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For optical systems, is there a way to estimate its point-spread function from its line-spread function?

In particular, I wish to estimate the encircled energy.

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  • $\begingroup$ The line spread function is the convolution of the point spread function with a line. It follows that the point spread function is the deconvolution of line spread function and line. It would be helpful if you could let us know if those words mean anything to you... $\endgroup$
    – Floris
    Commented Sep 6, 2015 at 19:50
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    $\begingroup$ Thank you @Floris. That was helpful. I was thinking along a different line altogether, so deconvolution didn't occur to me. Was obvious, wasn't it? $\endgroup$ Commented Sep 8, 2015 at 17:29
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    $\begingroup$ Just for the sake of anyone who stumbles onto this question. "Derivation of the Point Spread Function from the Line Spread Function" E. W. Marchand This paper pretty much answered most of what I wanted to know. It is interesting to note that the problem can be modeled in a such a way. $\endgroup$ Commented Dec 28, 2015 at 7:22
  • $\begingroup$ Link to the above (behind paywall): osapublishing.org/josa/abstract.cfm?URI=josa-54-7-915 $\endgroup$
    – Floris
    Commented Dec 28, 2015 at 16:02
  • $\begingroup$ You could summarize the procedure in an answer to your own question. May be helpful to others in the future. $\endgroup$
    – kaylimekay
    Commented Jan 11, 2021 at 6:16

2 Answers 2

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Here is the analytical solution using Abel transform.

Let's have $LSF(x), x\in\mathbb{R}$ so that it is symmetric $LSF(x) = LSF(-x)$ and for transform to work$$\lim_{x \to \infty} \frac{LSF(x)}{x} = 0.$$

Let's assume we are looking for radially symmetric function $PSR(r)$, such that $PSF(x,y) = PSR(\sqrt{x^2+y^2})$ and $$LSF(x) = \int_{-\infty}^{\infty} PSF(x,y) dy.$$

Thus $$LSF(x) = 2 \int_{0}^{\infty} PSR(\sqrt{x^2+y^2}) dy$$ and upon substitution $r=\sqrt{x^2+y^2}$ we have $$dr = \frac{y dy}{\sqrt{x^2+y^2}} = \frac{\sqrt{r^2 - x^2} dy}{r}$$ so that $$dy = \frac{r}{\sqrt{r^2-x^2}} dr $$ and $$LSF(x) = 2 \int_{x}^{\infty} PSR(r) \frac{r}{\sqrt{r^2-x^2}} dr,$$ the last equation has a structure of the Abel transform and thus $$PSR(r) = -\frac{1}{\pi} \int_{r}^{\infty} \frac{d LSF(x)}{dx} \frac{1}{\sqrt{x^2-r^2}} dx.$$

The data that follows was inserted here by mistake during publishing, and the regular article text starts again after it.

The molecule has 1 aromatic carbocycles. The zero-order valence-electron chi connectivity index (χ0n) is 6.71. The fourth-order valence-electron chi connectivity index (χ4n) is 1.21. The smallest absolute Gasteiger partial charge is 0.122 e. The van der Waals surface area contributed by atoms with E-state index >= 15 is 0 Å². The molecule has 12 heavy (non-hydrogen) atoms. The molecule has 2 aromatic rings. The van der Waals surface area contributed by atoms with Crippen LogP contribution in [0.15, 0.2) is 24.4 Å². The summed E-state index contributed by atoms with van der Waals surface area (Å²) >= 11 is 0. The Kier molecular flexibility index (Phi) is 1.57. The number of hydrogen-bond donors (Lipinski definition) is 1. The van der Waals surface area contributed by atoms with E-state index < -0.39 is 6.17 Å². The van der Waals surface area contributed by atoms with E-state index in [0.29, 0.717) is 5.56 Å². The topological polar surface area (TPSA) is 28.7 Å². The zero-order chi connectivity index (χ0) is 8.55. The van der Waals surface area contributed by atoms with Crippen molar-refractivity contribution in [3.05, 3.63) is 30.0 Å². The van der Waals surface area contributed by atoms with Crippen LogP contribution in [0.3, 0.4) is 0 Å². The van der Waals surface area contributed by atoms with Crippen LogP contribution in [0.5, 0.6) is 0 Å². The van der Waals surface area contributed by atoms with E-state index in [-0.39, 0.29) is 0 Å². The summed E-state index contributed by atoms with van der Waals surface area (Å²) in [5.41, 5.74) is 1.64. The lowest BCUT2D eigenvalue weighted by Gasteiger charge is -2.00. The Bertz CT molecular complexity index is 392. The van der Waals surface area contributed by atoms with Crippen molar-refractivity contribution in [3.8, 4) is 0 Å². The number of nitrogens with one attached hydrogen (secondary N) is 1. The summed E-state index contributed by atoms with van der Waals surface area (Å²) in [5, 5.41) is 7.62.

Here is the method using Fourier transform in 2D

Fourier transform of PSF is called optical transfer function $$OTF(\xi_x,\xi_y) = \frac{1}{2\pi} \int_{-\infty}^{\infty} \int_{-\infty}^{\infty} PSF(x,y) e^{-2 \pi i (x \xi_x + y \xi_y)} dx dy$$ and there is also Fourier transform of LSF $$\mathcal{F}(LSF)(\xi) = \frac{1}{\sqrt{2\pi}} \int_{-\infty}^{\infty} LSF(x) e^{-2 \pi i x \xi} dx $$

now we have $$OTF(\xi_x,0) = \frac{1}{2\pi} \int_{-\infty}^{\infty} \int_{-\infty}^{\infty} PSF(x,y) dy e^{-2 \pi i (x \xi_x)} dx = \frac{1}{2\pi} \int_{-\infty}^{\infty} LSF(x) e^{-2 \pi i (x \xi_x)} dx$$ and also $$OTF(\xi_x,0) = \frac{1}{\sqrt{2\pi}}\mathcal{F}(LSF)(\xi_x)$$ and if you believe that $OTF(\xi_x,\xi_y)$ is radially symmetric then $$OTF(\xi_x,\xi_y) = \frac{1}{\sqrt{2\pi}}\mathcal{F}(LSF)(\sqrt{\xi_x^2 + \xi_y^2}).$$ Now we can sample OTF using that formula and perform inverse 2D Fourier transform. By this kind of slice theorem we obtain the solution. Note that I might use different scaling of Fourier transform.

Now for the case of non-symmetric functions, Marchand 1965 might be of interest. In Marchand 1964 there can be found somehow more heavy-weight derivation of the first method but the reduction of the second method, which then does not need double integral by means of integration using Bessel function of the first kind. In general first method might be of interest for those having some smooth fit of LSF, the second method might be useful in case of sampled LSF.

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quick and dirt answer: take the (minimal) width of the line and build a circle with that as diameter. here is your PSF.

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  • $\begingroup$ Yeah, okay. But how I prove that? Moreover, isn't it an approximation to do so? The LSF corresponding to a PSF represented (for example) by a Bessel function is typically a Struve function. Not the same thing. $\endgroup$ Commented Oct 20, 2015 at 3:03

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